Jill Tornifoglio joined Amazon in early 2018 after several years with FleishmanHillard (FH).  She observes that one of the best things about her time at Catholic University was the access students had to internships. She says, “I started college not sure what I wanted to do. I thought about law.  I knew I definitely didn’t want to teach.  My sophomore year I took an internship in the communications department of a think tank.  From there, it spiraled into positions with Porter Novelli, Animal Planet, Covidien (now Medtronic), C. Fox Communications and, after graduation, FleishmanHillard.

“I started as an intern at FH in the Boston office and seven years later was a Vice President. I worked on what we consider ‘business-to-business’ technology and professional services clients – the complex stuff.  I was not a technical person before, but I came to love it because it was always changing and it was never boring.  My focus was primarily on what is considered traditional PR – media relations, storytelling, communication strategy, and more.  I had amazing opportunities to work on clients that challenged and inspired me. I traveled the world, spending a month in PyeongChang at the Olympics, and was able to see how global businesses operate – and how communications vary from one region to the next. Earlier this year, I was able to take those experiences to Amazon.”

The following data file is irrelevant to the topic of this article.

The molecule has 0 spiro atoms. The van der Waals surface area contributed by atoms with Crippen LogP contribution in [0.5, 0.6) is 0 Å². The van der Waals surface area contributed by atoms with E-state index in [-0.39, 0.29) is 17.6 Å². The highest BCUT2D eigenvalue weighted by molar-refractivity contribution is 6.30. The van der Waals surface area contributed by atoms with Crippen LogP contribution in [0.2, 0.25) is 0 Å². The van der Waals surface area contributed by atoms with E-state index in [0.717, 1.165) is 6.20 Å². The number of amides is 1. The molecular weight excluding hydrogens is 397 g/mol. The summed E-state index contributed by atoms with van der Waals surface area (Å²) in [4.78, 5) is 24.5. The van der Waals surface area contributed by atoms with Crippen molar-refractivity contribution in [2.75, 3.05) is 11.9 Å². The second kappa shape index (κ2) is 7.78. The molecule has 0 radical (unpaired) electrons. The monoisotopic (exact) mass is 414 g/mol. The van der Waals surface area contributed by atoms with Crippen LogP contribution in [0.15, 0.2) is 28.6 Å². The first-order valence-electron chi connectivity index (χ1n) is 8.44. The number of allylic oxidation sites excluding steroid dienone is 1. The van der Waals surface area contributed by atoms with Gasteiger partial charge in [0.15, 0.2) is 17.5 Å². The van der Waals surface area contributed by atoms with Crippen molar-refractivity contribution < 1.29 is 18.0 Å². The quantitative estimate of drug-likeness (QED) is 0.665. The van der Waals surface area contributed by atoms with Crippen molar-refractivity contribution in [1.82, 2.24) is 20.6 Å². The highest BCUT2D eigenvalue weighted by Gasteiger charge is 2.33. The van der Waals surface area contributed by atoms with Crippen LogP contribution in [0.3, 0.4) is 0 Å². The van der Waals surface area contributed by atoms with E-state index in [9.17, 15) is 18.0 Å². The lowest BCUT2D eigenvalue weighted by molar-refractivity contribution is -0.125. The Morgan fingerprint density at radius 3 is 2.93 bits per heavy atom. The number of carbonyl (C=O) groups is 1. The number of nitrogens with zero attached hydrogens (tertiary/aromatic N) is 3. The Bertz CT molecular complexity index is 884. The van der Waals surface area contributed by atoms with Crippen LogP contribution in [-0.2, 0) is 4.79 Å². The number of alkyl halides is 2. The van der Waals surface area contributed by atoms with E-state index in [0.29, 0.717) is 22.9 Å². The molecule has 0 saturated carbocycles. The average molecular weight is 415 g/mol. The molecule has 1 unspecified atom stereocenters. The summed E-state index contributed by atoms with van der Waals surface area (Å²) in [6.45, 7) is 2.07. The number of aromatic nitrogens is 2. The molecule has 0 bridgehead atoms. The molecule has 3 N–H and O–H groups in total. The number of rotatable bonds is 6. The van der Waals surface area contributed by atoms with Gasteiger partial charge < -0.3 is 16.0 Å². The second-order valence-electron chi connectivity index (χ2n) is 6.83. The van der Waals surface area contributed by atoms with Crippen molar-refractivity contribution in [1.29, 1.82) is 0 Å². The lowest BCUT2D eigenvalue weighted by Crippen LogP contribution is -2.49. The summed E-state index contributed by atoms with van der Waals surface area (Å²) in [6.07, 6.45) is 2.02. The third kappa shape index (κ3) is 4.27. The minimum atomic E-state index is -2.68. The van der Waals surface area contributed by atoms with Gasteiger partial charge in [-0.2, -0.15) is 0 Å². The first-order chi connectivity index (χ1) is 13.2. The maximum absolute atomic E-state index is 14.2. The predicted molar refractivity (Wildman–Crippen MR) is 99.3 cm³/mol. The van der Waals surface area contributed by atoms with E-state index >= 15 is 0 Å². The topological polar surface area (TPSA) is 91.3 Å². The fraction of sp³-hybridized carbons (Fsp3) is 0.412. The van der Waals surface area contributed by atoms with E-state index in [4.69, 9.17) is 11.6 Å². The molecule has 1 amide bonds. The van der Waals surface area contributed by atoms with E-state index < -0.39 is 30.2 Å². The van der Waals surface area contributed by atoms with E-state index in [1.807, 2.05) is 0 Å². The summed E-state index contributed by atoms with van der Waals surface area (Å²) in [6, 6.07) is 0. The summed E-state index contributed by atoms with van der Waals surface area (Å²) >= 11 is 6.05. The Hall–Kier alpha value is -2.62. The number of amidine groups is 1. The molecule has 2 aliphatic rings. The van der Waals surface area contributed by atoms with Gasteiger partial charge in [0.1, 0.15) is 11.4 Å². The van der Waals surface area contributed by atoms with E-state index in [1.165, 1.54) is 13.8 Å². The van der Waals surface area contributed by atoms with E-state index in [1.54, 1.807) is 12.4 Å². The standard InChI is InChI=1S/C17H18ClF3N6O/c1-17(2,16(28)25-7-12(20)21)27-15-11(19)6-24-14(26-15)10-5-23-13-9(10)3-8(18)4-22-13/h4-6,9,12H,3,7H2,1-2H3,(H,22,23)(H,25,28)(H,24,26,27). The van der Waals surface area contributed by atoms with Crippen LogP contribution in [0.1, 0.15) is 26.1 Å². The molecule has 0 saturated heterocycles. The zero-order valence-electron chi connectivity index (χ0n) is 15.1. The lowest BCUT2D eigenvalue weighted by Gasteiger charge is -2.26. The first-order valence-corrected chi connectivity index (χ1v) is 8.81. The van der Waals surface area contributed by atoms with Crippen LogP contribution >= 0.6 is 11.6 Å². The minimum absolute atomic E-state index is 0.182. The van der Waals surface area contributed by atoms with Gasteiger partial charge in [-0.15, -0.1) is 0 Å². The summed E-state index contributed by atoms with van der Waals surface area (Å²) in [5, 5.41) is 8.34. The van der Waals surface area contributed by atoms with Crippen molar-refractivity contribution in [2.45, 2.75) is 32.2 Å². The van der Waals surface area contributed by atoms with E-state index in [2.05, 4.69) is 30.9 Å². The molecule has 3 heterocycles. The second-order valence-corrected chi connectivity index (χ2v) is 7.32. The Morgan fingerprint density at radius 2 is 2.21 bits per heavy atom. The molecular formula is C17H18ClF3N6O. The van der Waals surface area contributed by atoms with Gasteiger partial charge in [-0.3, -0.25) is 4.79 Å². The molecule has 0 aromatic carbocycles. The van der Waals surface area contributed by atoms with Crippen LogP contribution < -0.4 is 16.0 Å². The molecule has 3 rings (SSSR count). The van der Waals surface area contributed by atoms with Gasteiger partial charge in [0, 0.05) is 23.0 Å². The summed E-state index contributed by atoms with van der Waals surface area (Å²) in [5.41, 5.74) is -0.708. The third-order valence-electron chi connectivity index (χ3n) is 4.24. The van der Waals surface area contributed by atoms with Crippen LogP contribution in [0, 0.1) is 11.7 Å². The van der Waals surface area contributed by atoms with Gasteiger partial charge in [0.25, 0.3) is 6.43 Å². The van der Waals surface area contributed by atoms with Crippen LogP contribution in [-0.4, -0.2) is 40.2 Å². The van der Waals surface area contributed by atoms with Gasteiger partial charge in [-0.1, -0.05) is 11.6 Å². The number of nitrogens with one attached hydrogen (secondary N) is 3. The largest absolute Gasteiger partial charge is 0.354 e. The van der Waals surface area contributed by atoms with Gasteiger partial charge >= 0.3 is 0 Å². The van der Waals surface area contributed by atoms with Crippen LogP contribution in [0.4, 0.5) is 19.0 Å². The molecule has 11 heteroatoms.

Jill spends most of her time writing.   She reflects: “And no two documents are the same. In an agency, you need to be able to adjust your style and tone quickly and easily to suit your client’s persona. In my job today, you need to be able to present strategies, ideas and plans in a narrative that is supported by data.

“One of the major things that any communications professional needs to deal with is issues – how do you see around corners to prepare for issues, anticipate media questions and mitigate issues when they do arise?  The ability to think critically about a situation and how that situation may evolve is an absolute necessity.  History majors are taught how to do that every day, to analyze actions of the past and the impact on the future.

“When I started at FH, I was given a roster of really complex clients – think cloud computing, semantic databases, semi-conductors…the really fun stuff.  I had come from Animal Planet so this was completely outside my areas of expertise.  But I dug in.  I had learned how to research as a history major: how to dig deep to get at the important information. I spent days reading; and eventually, it become fun.  I built my career on it, and the ability to dive deep was really attributable to my CUA experiences.”

Looking back at her time in Catholic University’s History Department, Jill comments, “I had amazing professors during my time there.  I remember meeting with my thesis advisor and having him tell me that I needed to take a 12 word sentence down to five.  I was a verbose writer.   Still am.  But now, every time I put pen to paper I think about how I can turn 12 words into five.  I would encourage anyone entering CUA to take full advantage of being in a city where opportunities and internships are endless. It helps you realize what you don’t want to do – that’s more important than learning about what you do want to do – and also gives you a massive advantage when you’re entering the job market.”